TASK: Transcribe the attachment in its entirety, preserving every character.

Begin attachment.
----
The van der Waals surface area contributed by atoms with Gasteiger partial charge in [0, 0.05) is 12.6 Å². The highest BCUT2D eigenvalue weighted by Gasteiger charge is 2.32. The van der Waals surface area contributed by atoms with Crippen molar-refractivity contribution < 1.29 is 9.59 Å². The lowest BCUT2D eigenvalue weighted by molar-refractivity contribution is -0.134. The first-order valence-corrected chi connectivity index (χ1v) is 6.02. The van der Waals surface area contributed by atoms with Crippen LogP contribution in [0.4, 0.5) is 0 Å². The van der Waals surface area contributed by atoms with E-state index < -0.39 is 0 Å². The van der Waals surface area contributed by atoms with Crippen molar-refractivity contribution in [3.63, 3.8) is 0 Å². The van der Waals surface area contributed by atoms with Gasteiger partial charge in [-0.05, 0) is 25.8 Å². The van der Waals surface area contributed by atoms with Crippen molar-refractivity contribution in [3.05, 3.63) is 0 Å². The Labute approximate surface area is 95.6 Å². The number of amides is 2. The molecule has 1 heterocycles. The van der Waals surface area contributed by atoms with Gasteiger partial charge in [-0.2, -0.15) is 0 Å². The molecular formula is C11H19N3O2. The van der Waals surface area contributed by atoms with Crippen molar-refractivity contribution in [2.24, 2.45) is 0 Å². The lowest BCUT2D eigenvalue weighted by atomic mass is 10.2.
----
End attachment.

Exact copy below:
The van der Waals surface area contributed by atoms with Gasteiger partial charge in [0, 0.05) is 12.6 Å². The highest BCUT2D eigenvalue weighted by Gasteiger charge is 2.32. The van der Waals surface area contributed by atoms with Crippen molar-refractivity contribution < 1.29 is 9.59 Å². The lowest BCUT2D eigenvalue weighted by molar-refractivity contribution is -0.134. The first-order valence-corrected chi connectivity index (χ1v) is 6.02. The van der Waals surface area contributed by atoms with Crippen LogP contribution in [0.4, 0.5) is 0 Å². The van der Waals surface area contributed by atoms with E-state index < -0.39 is 0 Å². The van der Waals surface area contributed by atoms with Crippen molar-refractivity contribution in [3.63, 3.8) is 0 Å². The van der Waals surface area contributed by atoms with Gasteiger partial charge in [-0.05, 0) is 25.8 Å². The van der Waals surface area contributed by atoms with Crippen molar-refractivity contribution in [3.05, 3.63) is 0 Å². The Labute approximate surface area is 95.6 Å². The number of amides is 2. The molecule has 1 heterocycles. The van der Waals surface area contributed by atoms with Gasteiger partial charge in [-0.2, -0.15) is 0 Å². The molecular formula is C11H19N3O2. The van der Waals surface area contributed by atoms with Crippen molar-refractivity contribution in [2.24, 2.45) is 0 Å². The lowest BCUT2D eigenvalue weighted by atomic mass is 10.2.